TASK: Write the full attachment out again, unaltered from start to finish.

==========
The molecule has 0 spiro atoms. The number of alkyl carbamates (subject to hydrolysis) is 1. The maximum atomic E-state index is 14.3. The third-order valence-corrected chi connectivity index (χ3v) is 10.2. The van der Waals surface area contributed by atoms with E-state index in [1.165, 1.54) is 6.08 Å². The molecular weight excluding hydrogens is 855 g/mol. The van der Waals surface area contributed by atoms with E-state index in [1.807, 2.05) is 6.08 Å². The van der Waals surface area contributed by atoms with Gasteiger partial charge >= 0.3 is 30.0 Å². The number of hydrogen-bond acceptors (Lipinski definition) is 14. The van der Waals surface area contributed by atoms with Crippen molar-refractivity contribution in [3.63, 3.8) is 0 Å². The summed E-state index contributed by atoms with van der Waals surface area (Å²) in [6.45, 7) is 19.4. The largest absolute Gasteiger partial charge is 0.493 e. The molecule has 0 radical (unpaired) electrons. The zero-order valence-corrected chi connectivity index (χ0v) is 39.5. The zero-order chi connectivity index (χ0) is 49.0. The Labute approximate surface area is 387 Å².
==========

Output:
The molecule has 0 spiro atoms. The number of alkyl carbamates (subject to hydrolysis) is 1. The maximum atomic E-state index is 14.3. The third-order valence-corrected chi connectivity index (χ3v) is 10.2. The van der Waals surface area contributed by atoms with E-state index in [1.165, 1.54) is 6.08 Å². The molecular weight excluding hydrogens is 855 g/mol. The van der Waals surface area contributed by atoms with E-state index in [1.807, 2.05) is 6.08 Å². The van der Waals surface area contributed by atoms with Gasteiger partial charge >= 0.3 is 30.0 Å². The number of hydrogen-bond acceptors (Lipinski definition) is 14. The van der Waals surface area contributed by atoms with Crippen molar-refractivity contribution in [3.63, 3.8) is 0 Å². The summed E-state index contributed by atoms with van der Waals surface area (Å²) in [6.45, 7) is 19.4. The largest absolute Gasteiger partial charge is 0.493 e. The molecule has 0 radical (unpaired) electrons. The zero-order valence-corrected chi connectivity index (χ0v) is 39.5. The zero-order chi connectivity index (χ0) is 49.0. The Labute approximate surface area is 387 Å².